Theology: What ID is, is not
|January 18, 2015||Posted by News under Intelligent Design, News|
Yesterday, I noted that the term “Intelligent design 2.0″ seems to have arisen as an oppo research “talking point.” Probably invented to justify the jobs of Christian profs who don’t believe the universe shows evidence of design. That’s a hard sell outside the ivy-infested towers—but you just watch, kids’ll go into debt for tuition to hear them. Then, of course, the kids must front those people’s story at a white collar job to pay it all back.
What does their position amount to? “Yes! Yes! I believe in Jesus! But I don’t believe that the universe shows evidence of design. It was all, well, whatta great, great, tremendous accident!”
Sigh. Waste of a life, but gotta give them credit for working for a living.
Intelligent design, a program of scientific investigation not of theology, is a broad term, one that includes a range of ideas. Nichols and I have both pointed to natural selection’s co-discoverer Alfred Russel Wallace, who called upon an “Overruling Intelligence” to explain the special attributes of human beings. Wallace was a spiritualist, not a Christian. Was he a “creationist”? As Nichols points out, Wallace’s World of Life “is consonant with Saint Thomas Aquinas’s teaching that God governs interior things through superior ones — not because he is lacking in his own power but, on the contrary, from the abundance of his goodness, by which he allows creatures to share the causality that constitutes his nature as the First Cause Uncaused. The First Cause gives being; secondary causes determine it” (note 31, p. 218). Wallace would not have disagreed.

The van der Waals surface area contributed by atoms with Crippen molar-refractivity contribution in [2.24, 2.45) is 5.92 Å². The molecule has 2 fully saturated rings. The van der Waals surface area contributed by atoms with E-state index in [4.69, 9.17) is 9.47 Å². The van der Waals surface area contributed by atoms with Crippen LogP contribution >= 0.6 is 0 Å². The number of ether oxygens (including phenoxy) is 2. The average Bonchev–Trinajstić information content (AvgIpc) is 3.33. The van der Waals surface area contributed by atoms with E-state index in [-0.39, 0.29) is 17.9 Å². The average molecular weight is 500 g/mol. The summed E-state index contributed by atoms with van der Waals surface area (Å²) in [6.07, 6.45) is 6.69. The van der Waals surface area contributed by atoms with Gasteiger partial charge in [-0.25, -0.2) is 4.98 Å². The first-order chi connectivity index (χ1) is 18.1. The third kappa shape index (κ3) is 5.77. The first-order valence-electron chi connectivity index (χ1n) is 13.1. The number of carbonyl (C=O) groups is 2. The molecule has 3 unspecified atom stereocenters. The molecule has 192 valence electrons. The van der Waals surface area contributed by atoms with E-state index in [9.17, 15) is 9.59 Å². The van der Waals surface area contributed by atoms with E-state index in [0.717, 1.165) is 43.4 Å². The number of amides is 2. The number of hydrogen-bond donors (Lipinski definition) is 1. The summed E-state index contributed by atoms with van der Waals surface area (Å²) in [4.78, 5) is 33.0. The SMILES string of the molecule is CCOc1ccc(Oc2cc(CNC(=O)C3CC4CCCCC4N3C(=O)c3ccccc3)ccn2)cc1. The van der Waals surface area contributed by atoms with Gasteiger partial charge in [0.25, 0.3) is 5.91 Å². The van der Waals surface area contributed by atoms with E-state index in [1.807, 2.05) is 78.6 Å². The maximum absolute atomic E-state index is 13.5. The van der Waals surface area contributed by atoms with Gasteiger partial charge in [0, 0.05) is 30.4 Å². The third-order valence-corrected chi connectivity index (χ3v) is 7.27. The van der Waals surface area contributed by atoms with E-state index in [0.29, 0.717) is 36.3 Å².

All of this places in context what ID is and what it is not. ID argues for design. A Designer, in the sense that traditional Western theism would recognize, is not required by the theory, but it is certainly consonant with it. The expectation of finding evidence of design in created nature is common to a variety of traditions, including Catholicism as explained by Aidan Nichols, arguably the positions of many mainline Protestant denominations, and indeed Wallace’s view (see his “New Thoughts on Evolution”). Is ID to be identified with any one of these? No! Can it accommodate any of them? Yes!
Intelligent design is not a Christian apologetic. Its very willingness to accommodate, to be inclusive, indeed to be ecumenical in approach means that ID is too broad to suggest any particular defense of a more specific position. More.
Conspirazoids who have, at times, populated O’Leary for News’s Inbox are convinced nonetheless that it is all a big plot to create Canadian author Margaret Atwood’s fever swamp dystopia in the southern United States:
Swamp. No fever. Dumb ass novelist. Dumber followers. In Canada, big chill just now. So what has changed?
Follow UD News at Twitter!